Medical debt is damaging the credit of around 30 million people, according to the latest figures I've seen. You would expect damaged credit from medical bills to be a problem for the uninsured. But the untold story here is that people with insurance get their credit trashed both because of billing mix-ups and high debt-to-income ratios.
If bad medical debt is harming you, consider the following options:
1. Know what bad marks are in your credit file
You can't talk about medical debt without first knowing what's in your credit report. You can learn what's contained in your file for free by going to AnnualCreditReport.com.
Errors on credit reports are common. Maybe your credit file is "married" to somebody else's who has a same or similar name, or maybe there's a false lien supposedly filed against you. It could be anything; those are just two of the most common examples.
When there's something wrong on your credit file, you need to file a dispute with both the credit issuer and the credit bureau simultaneously. Send all of your documents by certified mail, return receipt requested, which means you have to use the manual form, not the automated system.
If the problem is not fixed, re-dispute it with the bureau. If that fails, you must sue both the credit issuer and the credit bureau in small claims court. Most of the time, both parties will cave before the court date and remove the black mark from your report.
Should all of this fail to get the job done, there's a new cop on the beat overseeing the credit reporting industry. The Consumer Financial Protection Bureau is now accepting complaints if you've been put on ignore by Experian, Equifax, and TransUnion over errors on your credit report. Make a visit to ConsumerFinance.gov/Complaint your last resort; you want to give the bureaus a chance to mend their ways first!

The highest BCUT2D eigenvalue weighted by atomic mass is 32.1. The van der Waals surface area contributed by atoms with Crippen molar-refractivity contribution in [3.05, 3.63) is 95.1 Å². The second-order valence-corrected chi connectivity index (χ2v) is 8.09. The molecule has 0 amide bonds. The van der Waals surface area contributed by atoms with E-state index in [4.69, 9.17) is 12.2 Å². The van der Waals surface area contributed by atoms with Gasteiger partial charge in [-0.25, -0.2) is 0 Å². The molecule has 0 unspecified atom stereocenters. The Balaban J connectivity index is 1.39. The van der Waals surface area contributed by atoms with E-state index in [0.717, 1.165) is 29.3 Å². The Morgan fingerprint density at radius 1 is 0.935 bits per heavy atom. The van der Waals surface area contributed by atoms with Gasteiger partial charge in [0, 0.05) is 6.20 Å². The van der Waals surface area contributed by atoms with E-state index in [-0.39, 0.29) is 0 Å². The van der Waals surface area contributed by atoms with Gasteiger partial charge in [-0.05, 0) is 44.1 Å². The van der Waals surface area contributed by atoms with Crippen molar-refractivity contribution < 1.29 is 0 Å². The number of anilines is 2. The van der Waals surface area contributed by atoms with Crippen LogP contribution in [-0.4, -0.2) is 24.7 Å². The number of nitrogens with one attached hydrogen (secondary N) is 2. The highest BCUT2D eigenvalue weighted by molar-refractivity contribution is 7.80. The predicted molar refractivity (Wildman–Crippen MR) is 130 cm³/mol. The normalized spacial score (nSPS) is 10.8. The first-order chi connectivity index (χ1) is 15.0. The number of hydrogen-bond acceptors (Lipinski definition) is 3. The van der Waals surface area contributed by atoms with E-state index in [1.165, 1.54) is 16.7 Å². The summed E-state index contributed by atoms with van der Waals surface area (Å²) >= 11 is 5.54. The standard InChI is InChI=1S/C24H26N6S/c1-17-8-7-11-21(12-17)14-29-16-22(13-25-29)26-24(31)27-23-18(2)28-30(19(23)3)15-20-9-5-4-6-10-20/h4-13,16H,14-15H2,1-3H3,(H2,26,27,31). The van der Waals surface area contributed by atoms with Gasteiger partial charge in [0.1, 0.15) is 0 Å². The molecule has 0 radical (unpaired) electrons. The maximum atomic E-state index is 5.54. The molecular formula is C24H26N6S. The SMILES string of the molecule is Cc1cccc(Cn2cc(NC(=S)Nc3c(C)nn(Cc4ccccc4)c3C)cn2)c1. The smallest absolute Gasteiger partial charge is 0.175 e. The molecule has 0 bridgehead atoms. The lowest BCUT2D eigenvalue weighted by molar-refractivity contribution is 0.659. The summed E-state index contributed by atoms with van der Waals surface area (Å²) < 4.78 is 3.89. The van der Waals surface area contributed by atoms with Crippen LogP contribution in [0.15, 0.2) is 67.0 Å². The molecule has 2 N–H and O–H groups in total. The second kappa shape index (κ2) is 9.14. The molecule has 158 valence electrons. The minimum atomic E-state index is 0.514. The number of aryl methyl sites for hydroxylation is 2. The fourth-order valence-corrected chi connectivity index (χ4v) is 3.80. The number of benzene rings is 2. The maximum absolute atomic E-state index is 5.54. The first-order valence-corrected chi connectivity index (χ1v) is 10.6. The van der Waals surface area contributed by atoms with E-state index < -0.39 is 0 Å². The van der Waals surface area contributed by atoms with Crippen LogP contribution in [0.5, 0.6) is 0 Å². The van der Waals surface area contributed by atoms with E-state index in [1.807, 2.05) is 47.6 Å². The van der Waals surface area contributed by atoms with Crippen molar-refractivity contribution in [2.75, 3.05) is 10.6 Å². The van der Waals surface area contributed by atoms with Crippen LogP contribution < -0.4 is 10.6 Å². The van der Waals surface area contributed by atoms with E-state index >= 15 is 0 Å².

2. Consider small claims court if all else fails
If challenging an error on your credit report doesn't work, you might have to consider small claims court. File a suit in the county where the adversary lives or does business. Call the clerk of court in the county where you'll be filing to learn that court's procedure. You'll pay a filing fee of generally less than $100 that is recoverable if you win.
Small claims court is really best used as a tactic to call the errant party's bluff and get them to remove the bad mark on your credit. That's what you really want. But if you don't get your desired result once the medical provider is served notice of the suit, you want to show up well organized with strong documentation that shows how you've been harmed, why the person or company is responsible, and how much you're seeking in damages.
3. Find the right buttons to push
I recently heard from a caller to my show who was involved in a fee dispute with a dentist over the cost of services that had been rendered. She resolved her beef by appealing to the state insurance department.
There's a teaching lesson here for everyone. You've got to push as many buttons as you can until you find the right one. The insurance commissioner's office in her state had no real jurisdiction over the dentist, but they use moral suasion to make things right for this consumer.
If you have a fee dispute with a medical provider, you have options. If it's a dentist, the local chapter of the American Dental Association (ADA) usually will have some form of panel where you can file a fee dispute administratively just as the caller did with state insurance department. For a doctor, check with the local affiliate of the American Medical Association for the same procedure. Visit ADA.org and AMA-ASSN.org, respectively, for more info.
BONUS: Never give up hope!
Many of us face health difficulties in our life. But I want to quote Winston Churchill here: "If you're going through hell, keep going."
For more money-saving tips, visit ClarkHoward.com. Money in Your Pocket. Advice You Can Trust.